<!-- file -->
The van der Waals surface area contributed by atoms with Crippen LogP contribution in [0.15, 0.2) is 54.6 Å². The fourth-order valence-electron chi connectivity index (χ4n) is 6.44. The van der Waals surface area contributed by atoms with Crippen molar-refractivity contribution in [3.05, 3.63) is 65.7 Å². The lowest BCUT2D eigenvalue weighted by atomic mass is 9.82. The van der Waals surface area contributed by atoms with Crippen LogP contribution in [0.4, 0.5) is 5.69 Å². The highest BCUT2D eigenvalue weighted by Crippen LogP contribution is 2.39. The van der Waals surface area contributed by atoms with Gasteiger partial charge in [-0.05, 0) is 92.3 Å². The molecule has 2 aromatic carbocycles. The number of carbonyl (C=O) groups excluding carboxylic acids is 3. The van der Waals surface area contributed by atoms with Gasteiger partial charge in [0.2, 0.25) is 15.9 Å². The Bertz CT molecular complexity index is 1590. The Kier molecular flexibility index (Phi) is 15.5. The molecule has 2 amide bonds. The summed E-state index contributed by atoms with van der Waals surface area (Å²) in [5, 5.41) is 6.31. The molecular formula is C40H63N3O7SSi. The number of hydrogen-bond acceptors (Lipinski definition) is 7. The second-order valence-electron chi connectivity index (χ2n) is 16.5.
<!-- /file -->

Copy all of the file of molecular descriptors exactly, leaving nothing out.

The van der Waals surface area contributed by atoms with Crippen LogP contribution in [0.15, 0.2) is 54.6 Å². The fourth-order valence-electron chi connectivity index (χ4n) is 6.44. The van der Waals surface area contributed by atoms with Crippen molar-refractivity contribution in [3.05, 3.63) is 65.7 Å². The lowest BCUT2D eigenvalue weighted by atomic mass is 9.82. The van der Waals surface area contributed by atoms with Crippen LogP contribution in [0.4, 0.5) is 5.69 Å². The highest BCUT2D eigenvalue weighted by Crippen LogP contribution is 2.39. The van der Waals surface area contributed by atoms with Gasteiger partial charge in [-0.05, 0) is 92.3 Å². The molecule has 2 aromatic carbocycles. The number of carbonyl (C=O) groups excluding carboxylic acids is 3. The van der Waals surface area contributed by atoms with Gasteiger partial charge in [0.2, 0.25) is 15.9 Å². The Bertz CT molecular complexity index is 1590. The Kier molecular flexibility index (Phi) is 15.5. The molecule has 2 amide bonds. The summed E-state index contributed by atoms with van der Waals surface area (Å²) in [5, 5.41) is 6.31. The molecular formula is C40H63N3O7SSi. The number of hydrogen-bond acceptors (Lipinski definition) is 7. The second-order valence-electron chi connectivity index (χ2n) is 16.5.